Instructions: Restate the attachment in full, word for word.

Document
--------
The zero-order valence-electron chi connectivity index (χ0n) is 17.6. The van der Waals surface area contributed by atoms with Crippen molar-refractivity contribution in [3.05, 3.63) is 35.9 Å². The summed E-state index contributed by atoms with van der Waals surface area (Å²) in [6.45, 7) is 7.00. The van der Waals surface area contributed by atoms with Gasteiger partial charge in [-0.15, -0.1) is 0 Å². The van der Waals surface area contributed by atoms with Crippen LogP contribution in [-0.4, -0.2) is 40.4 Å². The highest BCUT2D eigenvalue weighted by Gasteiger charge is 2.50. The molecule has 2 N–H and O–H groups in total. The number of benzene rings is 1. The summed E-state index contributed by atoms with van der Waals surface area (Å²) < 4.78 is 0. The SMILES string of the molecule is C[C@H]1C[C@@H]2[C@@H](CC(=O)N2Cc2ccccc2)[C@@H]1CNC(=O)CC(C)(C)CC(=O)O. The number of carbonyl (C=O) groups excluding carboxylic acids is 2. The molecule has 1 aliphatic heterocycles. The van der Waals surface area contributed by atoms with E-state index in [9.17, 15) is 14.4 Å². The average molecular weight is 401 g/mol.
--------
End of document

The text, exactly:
The zero-order valence-electron chi connectivity index (χ0n) is 17.6. The van der Waals surface area contributed by atoms with Crippen molar-refractivity contribution in [3.05, 3.63) is 35.9 Å². The summed E-state index contributed by atoms with van der Waals surface area (Å²) in [6.45, 7) is 7.00. The van der Waals surface area contributed by atoms with Gasteiger partial charge in [-0.15, -0.1) is 0 Å². The van der Waals surface area contributed by atoms with Crippen LogP contribution in [-0.4, -0.2) is 40.4 Å². The highest BCUT2D eigenvalue weighted by Gasteiger charge is 2.50. The molecule has 2 N–H and O–H groups in total. The number of benzene rings is 1. The summed E-state index contributed by atoms with van der Waals surface area (Å²) < 4.78 is 0. The SMILES string of the molecule is C[C@H]1C[C@@H]2[C@@H](CC(=O)N2Cc2ccccc2)[C@@H]1CNC(=O)CC(C)(C)CC(=O)O. The number of carbonyl (C=O) groups excluding carboxylic acids is 2. The molecule has 1 aliphatic heterocycles. The van der Waals surface area contributed by atoms with E-state index in [9.17, 15) is 14.4 Å². The average molecular weight is 401 g/mol.